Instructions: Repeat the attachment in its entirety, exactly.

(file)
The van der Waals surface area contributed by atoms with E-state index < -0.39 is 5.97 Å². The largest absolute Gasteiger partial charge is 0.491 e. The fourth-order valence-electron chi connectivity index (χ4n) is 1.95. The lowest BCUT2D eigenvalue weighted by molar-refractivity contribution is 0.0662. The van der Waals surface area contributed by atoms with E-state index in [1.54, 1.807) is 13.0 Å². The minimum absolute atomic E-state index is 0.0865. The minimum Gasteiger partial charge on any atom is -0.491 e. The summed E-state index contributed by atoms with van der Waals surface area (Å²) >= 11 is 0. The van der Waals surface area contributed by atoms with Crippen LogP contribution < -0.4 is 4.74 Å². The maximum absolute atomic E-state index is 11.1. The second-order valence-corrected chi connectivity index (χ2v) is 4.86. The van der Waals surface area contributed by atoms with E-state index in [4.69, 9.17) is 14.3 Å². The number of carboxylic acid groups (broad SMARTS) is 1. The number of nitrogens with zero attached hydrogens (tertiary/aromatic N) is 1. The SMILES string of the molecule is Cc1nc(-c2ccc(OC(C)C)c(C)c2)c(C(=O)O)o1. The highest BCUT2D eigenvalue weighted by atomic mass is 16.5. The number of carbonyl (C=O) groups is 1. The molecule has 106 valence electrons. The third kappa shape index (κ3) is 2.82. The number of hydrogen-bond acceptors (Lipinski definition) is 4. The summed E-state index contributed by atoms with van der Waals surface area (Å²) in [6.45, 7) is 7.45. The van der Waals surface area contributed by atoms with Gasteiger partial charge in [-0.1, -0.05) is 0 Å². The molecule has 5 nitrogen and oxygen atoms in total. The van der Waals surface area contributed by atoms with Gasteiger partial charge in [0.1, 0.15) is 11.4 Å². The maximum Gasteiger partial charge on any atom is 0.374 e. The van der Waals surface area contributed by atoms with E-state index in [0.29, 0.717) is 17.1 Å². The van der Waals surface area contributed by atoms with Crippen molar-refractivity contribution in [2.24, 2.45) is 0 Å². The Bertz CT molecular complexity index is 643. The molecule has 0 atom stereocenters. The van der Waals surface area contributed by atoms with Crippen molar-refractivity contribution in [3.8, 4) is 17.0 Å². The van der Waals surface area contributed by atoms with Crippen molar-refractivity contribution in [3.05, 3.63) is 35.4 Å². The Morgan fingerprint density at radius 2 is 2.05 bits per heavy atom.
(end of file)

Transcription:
The van der Waals surface area contributed by atoms with E-state index < -0.39 is 5.97 Å². The largest absolute Gasteiger partial charge is 0.491 e. The fourth-order valence-electron chi connectivity index (χ4n) is 1.95. The lowest BCUT2D eigenvalue weighted by molar-refractivity contribution is 0.0662. The van der Waals surface area contributed by atoms with E-state index in [1.54, 1.807) is 13.0 Å². The minimum absolute atomic E-state index is 0.0865. The minimum Gasteiger partial charge on any atom is -0.491 e. The summed E-state index contributed by atoms with van der Waals surface area (Å²) >= 11 is 0. The van der Waals surface area contributed by atoms with Crippen LogP contribution < -0.4 is 4.74 Å². The maximum absolute atomic E-state index is 11.1. The second-order valence-corrected chi connectivity index (χ2v) is 4.86. The van der Waals surface area contributed by atoms with E-state index in [4.69, 9.17) is 14.3 Å². The number of carboxylic acid groups (broad SMARTS) is 1. The number of nitrogens with zero attached hydrogens (tertiary/aromatic N) is 1. The SMILES string of the molecule is Cc1nc(-c2ccc(OC(C)C)c(C)c2)c(C(=O)O)o1. The highest BCUT2D eigenvalue weighted by atomic mass is 16.5. The number of carbonyl (C=O) groups is 1. The molecule has 106 valence electrons. The third kappa shape index (κ3) is 2.82. The number of hydrogen-bond acceptors (Lipinski definition) is 4. The summed E-state index contributed by atoms with van der Waals surface area (Å²) in [6.45, 7) is 7.45. The van der Waals surface area contributed by atoms with Gasteiger partial charge in [-0.1, -0.05) is 0 Å². The molecule has 5 nitrogen and oxygen atoms in total. The van der Waals surface area contributed by atoms with Gasteiger partial charge in [0.1, 0.15) is 11.4 Å². The maximum Gasteiger partial charge on any atom is 0.374 e. The van der Waals surface area contributed by atoms with E-state index in [0.29, 0.717) is 17.1 Å². The van der Waals surface area contributed by atoms with Crippen molar-refractivity contribution in [2.24, 2.45) is 0 Å². The Bertz CT molecular complexity index is 643. The molecule has 0 atom stereocenters. The van der Waals surface area contributed by atoms with Crippen molar-refractivity contribution in [3.8, 4) is 17.0 Å². The van der Waals surface area contributed by atoms with Crippen molar-refractivity contribution in [3.05, 3.63) is 35.4 Å². The Morgan fingerprint density at radius 2 is 2.05 bits per heavy atom.